var form = FormApp.openByUrl(ss.getFormUrl());

Using either of those approaches will produce more portable code, since they adapt to the context of the event being handled.

But that's not all... the responses that you're opening the form for are provided as properties on the Event object as well! Because of that, you may find that you don't need to go opening the form at all.

Storing responses in specific sheets according to input data

To work on step 7, my original thought is to create a for loop within my for loop based on the form response and then within that for loop create an if/else statement to create a new tab if it doesn't exist and save values to that sheet, otherwise just add values to appropriate tab name.

The language here is a bit confusing, but here's what I understand it to mean: Select a target sheet within the destination spreadsheet and append the new responses, depending on what the response to "Location of Change" is. Don't worry about the details of looping etc. just yet.

From what we've already seen about Event objects, all the info you need to operate is available to you. For example, in a Google Sheets Form Submission trigger function you could do this:

// Choose destination sheet according to Location of Change
var destSheet = getSheet(ss, e.namedValues['Location of Change']);
// Store the current response in destination sheet
destSheet.appendRow(e.values);

That is simplified by use of a utility function, getSheet().

Get or create a sheet

This utility function encapsulates the logic to either get a reference to an existing sheet with a given name, or create one if necessary.

/**
 * Get the sheet with given name. Create sheet if it doesn't exist.
 * New sheet will be created with optional headings, if provided.
 *
 * From: 
 *
 * @param {Spreadsheet} spreadsheet   Google Spreadsheet object.
 * @param {String}      sheetName     Sheet name to get.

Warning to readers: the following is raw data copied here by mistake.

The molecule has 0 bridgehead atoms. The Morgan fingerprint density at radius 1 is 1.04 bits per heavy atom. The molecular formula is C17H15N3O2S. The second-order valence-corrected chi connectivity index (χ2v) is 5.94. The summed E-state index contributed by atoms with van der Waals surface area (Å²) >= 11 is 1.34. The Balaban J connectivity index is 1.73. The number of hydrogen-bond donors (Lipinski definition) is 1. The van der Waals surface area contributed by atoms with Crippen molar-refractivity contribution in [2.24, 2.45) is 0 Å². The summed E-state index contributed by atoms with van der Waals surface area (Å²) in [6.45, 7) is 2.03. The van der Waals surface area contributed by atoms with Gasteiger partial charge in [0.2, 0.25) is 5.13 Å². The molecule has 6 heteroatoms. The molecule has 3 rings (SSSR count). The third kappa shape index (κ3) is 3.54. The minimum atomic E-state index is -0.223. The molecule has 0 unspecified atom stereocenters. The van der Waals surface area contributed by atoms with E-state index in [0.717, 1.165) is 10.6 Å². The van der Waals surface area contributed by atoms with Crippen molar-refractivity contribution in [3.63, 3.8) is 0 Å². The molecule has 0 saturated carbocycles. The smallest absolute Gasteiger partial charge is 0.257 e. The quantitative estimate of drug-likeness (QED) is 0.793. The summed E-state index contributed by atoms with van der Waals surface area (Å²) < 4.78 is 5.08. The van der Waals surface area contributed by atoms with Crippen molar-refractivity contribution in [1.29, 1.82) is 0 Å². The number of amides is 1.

* @param {String[]}    headings      Optional array of headings (for new sheet).
 *
 * @returns {Sheet}                   Sheet object.
 */
function getSheet( spreadsheet, sheetName, headings ) {
  spreadsheet = SpreadsheetApp.getActive();
  var sheet = spreadsheet.getSheetByName(sheetName);
  if (sheet == null) {
    // Not found, so add new sheet
    sheet = spreadsheet.insertSheet(sheetName);
    if (headings && headings.constructor === Array) {
      sheet.getRange(1,1,1,headings.length).setValues([headings]);
    }
  }

  return sheet;
}

Sheets Alternative

You could accomplish almost all this without a script, just using features of Google Sheets.

  • Start with your current form, with a Spreadsheet response destination.
  • In the spreadsheet, form response will typically go to a sheet named "Form Responses", perhaps with a number after it.
  • Insert additional sheets for the categories you're interested in. In each of these, use a spreadsheet QUERY function to select the sub-set of responses that are relevant. This is simplified if you use a common cell, A1 say, to store the category, then put the QUERY function in a subsequent row, referring to the value in A1. That way, additional sheets can be copied from this one, and adjusted by modifying just the content of A1.